There is some exciting news from the front lines of mesothelioma research this week. California scientists say they have dramatically improved the effectiveness of mesothelioma chemotherapy by pairing it with a an immunotherapy drug made of live bacteria.
The University of California, San Francisco team presented their findings to other lung cancer experts at the international European Lung Cancer Conference in Switzerland earlier this week.
Although most pleural mesothelioma patients will receive chemotherapy, only about three in ten of those patients will get any significant benefit from it. The the new research study appears to be changing those odds.
Origins of Bacteria-based Mesothelioma Treatment
Immunotherapy is a process of turning the body’s own defenses against cancer by making it more difficult for mesothelioma cells to “hide” from the immune system.
Many mesothelioma tumors overexpress a protein called mesothelin. In order to find and unmask mesothelioma cells, researchers programmed a live bacterium called listeria monocytogenes to also express mesothelin. They called the new drug CRS-207.
“In our early studies, CRS-207 induced an anti-mesothelin response and cellular tumour specific immunity in patients with mesothelin expressing tumours,” explains lead researcher and professor Thierry Jahan in a press release.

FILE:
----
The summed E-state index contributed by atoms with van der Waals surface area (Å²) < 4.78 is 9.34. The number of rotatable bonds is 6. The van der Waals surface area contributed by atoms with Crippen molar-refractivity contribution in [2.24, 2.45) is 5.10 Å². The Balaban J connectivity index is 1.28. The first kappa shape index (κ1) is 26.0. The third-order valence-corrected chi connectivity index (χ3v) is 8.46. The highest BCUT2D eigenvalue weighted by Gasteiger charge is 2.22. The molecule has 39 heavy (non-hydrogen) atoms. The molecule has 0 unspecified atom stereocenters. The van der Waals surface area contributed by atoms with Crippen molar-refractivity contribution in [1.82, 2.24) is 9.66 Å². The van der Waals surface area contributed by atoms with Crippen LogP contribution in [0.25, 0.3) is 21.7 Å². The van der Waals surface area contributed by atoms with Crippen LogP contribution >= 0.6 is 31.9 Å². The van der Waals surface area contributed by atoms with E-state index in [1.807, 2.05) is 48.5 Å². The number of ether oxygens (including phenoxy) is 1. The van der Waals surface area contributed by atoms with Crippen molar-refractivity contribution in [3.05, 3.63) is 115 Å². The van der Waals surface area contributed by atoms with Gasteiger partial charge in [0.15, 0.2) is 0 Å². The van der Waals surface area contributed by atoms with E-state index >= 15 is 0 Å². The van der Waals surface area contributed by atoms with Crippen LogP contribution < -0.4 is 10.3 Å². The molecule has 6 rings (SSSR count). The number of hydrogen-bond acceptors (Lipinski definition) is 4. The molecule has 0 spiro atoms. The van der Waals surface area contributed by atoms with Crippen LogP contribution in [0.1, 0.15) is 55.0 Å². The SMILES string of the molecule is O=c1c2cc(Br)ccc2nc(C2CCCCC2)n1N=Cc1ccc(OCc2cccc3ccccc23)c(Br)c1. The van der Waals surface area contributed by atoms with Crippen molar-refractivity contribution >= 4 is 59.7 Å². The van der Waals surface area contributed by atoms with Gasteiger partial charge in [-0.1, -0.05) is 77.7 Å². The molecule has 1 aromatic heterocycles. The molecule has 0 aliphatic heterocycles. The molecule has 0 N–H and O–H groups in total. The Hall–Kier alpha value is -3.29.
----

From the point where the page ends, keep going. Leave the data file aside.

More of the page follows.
The Quest for Improved Chemotherapy
The current study of CRS-207 included 38 patients with unresectable malignant pleural mesothelioma. In addition to up to six cycles of standard mesothelioma chemotherapy delivered three weeks apart, patients received two CRS-207 infusions two weeks apart.
After chemotherapy, the mesothelioma patients received two additional doses of CRS-207 three weeks apart. Some also got a maintenance dose of CRS-207 every eight weeks after that.
Patients were then monitored for a median of 9.4 months following the experimental treatment.
Impressive Mesothelioma Survival Results
The results of the CRS-207 + chemotherapy treatment approach have the mesothelioma community excited. “Patients receiving the combination of CRS-207 and chemotherapy had a deep response with more than 90% disease control,” reports Jahan.
Fifty-nine percent of patients experienced a partial response, meaning that their tumor actually shrunk. For 35 percent of patients, mesothelioma tumor growth was stopped in its tracks.
Just as importantly, the median amount of time that it took for tumors to start growing again after the immunotherapy/chemotherapy regimen was 8.5 months and none of the patients experienced serious side effects that couldn’t be managed.
“CRS-207 is an exciting agent for patients with mesothelioma,” concludes Jahan. “Our preliminary results are encouraging suggesting superior clinical activity when added to standard chemotherapy.”
A larger randomized clinical trial is already in the planning stages, the next step to making this new approach available to mesothelioma patients around the world.
“Immunotherapy with Live Bacterium Improves Response Rate in Malignant Pleural Mesothelioma”, April 14, 2016, European Society for Medical Oncology, new release